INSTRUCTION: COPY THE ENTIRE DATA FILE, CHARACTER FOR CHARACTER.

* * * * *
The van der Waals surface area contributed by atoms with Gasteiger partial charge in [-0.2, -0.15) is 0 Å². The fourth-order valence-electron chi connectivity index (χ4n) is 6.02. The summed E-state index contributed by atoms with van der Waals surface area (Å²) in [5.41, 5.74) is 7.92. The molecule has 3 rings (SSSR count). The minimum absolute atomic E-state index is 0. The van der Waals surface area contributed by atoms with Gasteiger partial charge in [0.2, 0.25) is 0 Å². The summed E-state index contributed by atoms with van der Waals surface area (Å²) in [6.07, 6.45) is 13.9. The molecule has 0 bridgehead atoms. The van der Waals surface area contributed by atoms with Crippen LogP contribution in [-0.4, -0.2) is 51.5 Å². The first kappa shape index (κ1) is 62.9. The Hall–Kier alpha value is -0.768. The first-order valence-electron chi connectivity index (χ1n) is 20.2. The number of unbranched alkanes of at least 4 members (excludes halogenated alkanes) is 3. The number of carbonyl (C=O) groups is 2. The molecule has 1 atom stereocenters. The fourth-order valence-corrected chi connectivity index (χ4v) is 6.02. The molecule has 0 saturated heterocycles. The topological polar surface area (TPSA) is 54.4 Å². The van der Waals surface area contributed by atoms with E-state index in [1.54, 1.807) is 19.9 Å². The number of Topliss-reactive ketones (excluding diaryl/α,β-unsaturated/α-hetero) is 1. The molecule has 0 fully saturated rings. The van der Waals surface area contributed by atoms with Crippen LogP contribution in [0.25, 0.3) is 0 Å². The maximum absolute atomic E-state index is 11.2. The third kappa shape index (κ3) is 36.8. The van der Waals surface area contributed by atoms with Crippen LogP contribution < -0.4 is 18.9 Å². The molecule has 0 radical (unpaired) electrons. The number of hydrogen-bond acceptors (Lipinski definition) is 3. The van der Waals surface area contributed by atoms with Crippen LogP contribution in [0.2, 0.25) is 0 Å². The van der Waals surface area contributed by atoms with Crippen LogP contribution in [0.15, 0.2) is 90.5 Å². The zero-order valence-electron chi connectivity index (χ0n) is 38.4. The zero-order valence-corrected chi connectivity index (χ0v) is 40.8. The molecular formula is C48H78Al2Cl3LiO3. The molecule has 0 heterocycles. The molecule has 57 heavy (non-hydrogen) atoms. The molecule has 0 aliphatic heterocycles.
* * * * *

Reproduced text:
The van der Waals surface area contributed by atoms with Gasteiger partial charge in [-0.2, -0.15) is 0 Å². The fourth-order valence-electron chi connectivity index (χ4n) is 6.02. The summed E-state index contributed by atoms with van der Waals surface area (Å²) in [5.41, 5.74) is 7.92. The molecule has 3 rings (SSSR count). The minimum absolute atomic E-state index is 0. The van der Waals surface area contributed by atoms with Gasteiger partial charge in [0.2, 0.25) is 0 Å². The summed E-state index contributed by atoms with van der Waals surface area (Å²) in [6.07, 6.45) is 13.9. The molecule has 0 bridgehead atoms. The van der Waals surface area contributed by atoms with Crippen LogP contribution in [-0.4, -0.2) is 51.5 Å². The first kappa shape index (κ1) is 62.9. The Hall–Kier alpha value is -0.768. The first-order valence-electron chi connectivity index (χ1n) is 20.2. The number of unbranched alkanes of at least 4 members (excludes halogenated alkanes) is 3. The number of carbonyl (C=O) groups is 2. The molecule has 1 atom stereocenters. The fourth-order valence-corrected chi connectivity index (χ4v) is 6.02. The molecule has 0 saturated heterocycles. The topological polar surface area (TPSA) is 54.4 Å². The van der Waals surface area contributed by atoms with E-state index in [1.54, 1.807) is 19.9 Å². The number of Topliss-reactive ketones (excluding diaryl/α,β-unsaturated/α-hetero) is 1. The molecule has 0 fully saturated rings. The van der Waals surface area contributed by atoms with Crippen LogP contribution in [0.25, 0.3) is 0 Å². The maximum absolute atomic E-state index is 11.2. The third kappa shape index (κ3) is 36.8. The van der Waals surface area contributed by atoms with Crippen LogP contribution < -0.4 is 18.9 Å². The molecule has 0 radical (unpaired) electrons. The number of hydrogen-bond acceptors (Lipinski definition) is 3. The van der Waals surface area contributed by atoms with Crippen LogP contribution in [0.2, 0.25) is 0 Å². The van der Waals surface area contributed by atoms with Crippen LogP contribution in [0.15, 0.2) is 90.5 Å². The zero-order valence-electron chi connectivity index (χ0n) is 38.4. The zero-order valence-corrected chi connectivity index (χ0v) is 40.8. The molecular formula is C48H78Al2Cl3LiO3. The molecule has 0 heterocycles. The molecule has 57 heavy (non-hydrogen) atoms. The molecule has 0 aliphatic heterocycles.